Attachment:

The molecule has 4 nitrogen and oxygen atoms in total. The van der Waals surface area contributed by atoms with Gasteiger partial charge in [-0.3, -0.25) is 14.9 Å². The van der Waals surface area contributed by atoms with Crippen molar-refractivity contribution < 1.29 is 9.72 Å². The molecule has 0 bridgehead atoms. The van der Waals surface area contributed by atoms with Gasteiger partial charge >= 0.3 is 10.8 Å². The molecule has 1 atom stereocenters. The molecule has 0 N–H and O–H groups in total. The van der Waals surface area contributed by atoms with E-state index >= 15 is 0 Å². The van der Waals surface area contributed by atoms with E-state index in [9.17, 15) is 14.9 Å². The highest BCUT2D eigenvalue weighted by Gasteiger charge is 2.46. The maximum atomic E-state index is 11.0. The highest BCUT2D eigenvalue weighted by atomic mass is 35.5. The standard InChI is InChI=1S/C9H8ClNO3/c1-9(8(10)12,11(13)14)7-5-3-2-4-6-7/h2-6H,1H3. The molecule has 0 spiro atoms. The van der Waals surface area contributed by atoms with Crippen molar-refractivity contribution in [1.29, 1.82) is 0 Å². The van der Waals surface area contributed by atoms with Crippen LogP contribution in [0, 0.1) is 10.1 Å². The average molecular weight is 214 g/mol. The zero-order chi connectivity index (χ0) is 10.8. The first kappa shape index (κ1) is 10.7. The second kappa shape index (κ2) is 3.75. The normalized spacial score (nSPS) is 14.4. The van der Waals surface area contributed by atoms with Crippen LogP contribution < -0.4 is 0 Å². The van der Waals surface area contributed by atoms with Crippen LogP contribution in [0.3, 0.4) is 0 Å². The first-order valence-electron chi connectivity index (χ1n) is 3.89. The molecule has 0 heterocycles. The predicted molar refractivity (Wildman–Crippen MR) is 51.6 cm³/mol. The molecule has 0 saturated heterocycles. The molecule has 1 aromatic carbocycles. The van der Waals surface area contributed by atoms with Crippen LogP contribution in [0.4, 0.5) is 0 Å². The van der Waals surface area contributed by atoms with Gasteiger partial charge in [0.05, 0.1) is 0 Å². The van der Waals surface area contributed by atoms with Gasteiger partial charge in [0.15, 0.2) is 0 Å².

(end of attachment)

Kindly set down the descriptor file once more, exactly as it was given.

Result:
The molecule has 4 nitrogen and oxygen atoms in total. The van der Waals surface area contributed by atoms with Gasteiger partial charge in [-0.3, -0.25) is 14.9 Å². The van der Waals surface area contributed by atoms with Crippen molar-refractivity contribution < 1.29 is 9.72 Å². The molecule has 0 bridgehead atoms. The van der Waals surface area contributed by atoms with Gasteiger partial charge >= 0.3 is 10.8 Å². The molecule has 1 atom stereocenters. The molecule has 0 N–H and O–H groups in total. The van der Waals surface area contributed by atoms with E-state index >= 15 is 0 Å². The van der Waals surface area contributed by atoms with E-state index in [9.17, 15) is 14.9 Å². The highest BCUT2D eigenvalue weighted by Gasteiger charge is 2.46. The maximum atomic E-state index is 11.0. The highest BCUT2D eigenvalue weighted by atomic mass is 35.5. The standard InChI is InChI=1S/C9H8ClNO3/c1-9(8(10)12,11(13)14)7-5-3-2-4-6-7/h2-6H,1H3. The molecule has 0 spiro atoms. The van der Waals surface area contributed by atoms with Crippen molar-refractivity contribution in [1.29, 1.82) is 0 Å². The van der Waals surface area contributed by atoms with Crippen LogP contribution in [0, 0.1) is 10.1 Å². The average molecular weight is 214 g/mol. The zero-order chi connectivity index (χ0) is 10.8. The first kappa shape index (κ1) is 10.7. The second kappa shape index (κ2) is 3.75. The normalized spacial score (nSPS) is 14.4. The van der Waals surface area contributed by atoms with Crippen LogP contribution < -0.4 is 0 Å². The van der Waals surface area contributed by atoms with Crippen LogP contribution in [0.3, 0.4) is 0 Å². The first-order valence-electron chi connectivity index (χ1n) is 3.89. The molecule has 0 heterocycles. The predicted molar refractivity (Wildman–Crippen MR) is 51.6 cm³/mol. The molecule has 0 saturated heterocycles. The molecule has 1 aromatic carbocycles. The van der Waals surface area contributed by atoms with Crippen LogP contribution in [0.4, 0.5) is 0 Å². The van der Waals surface area contributed by atoms with Gasteiger partial charge in [0.05, 0.1) is 0 Å². The van der Waals surface area contributed by atoms with Gasteiger partial charge in [0.15, 0.2) is 0 Å².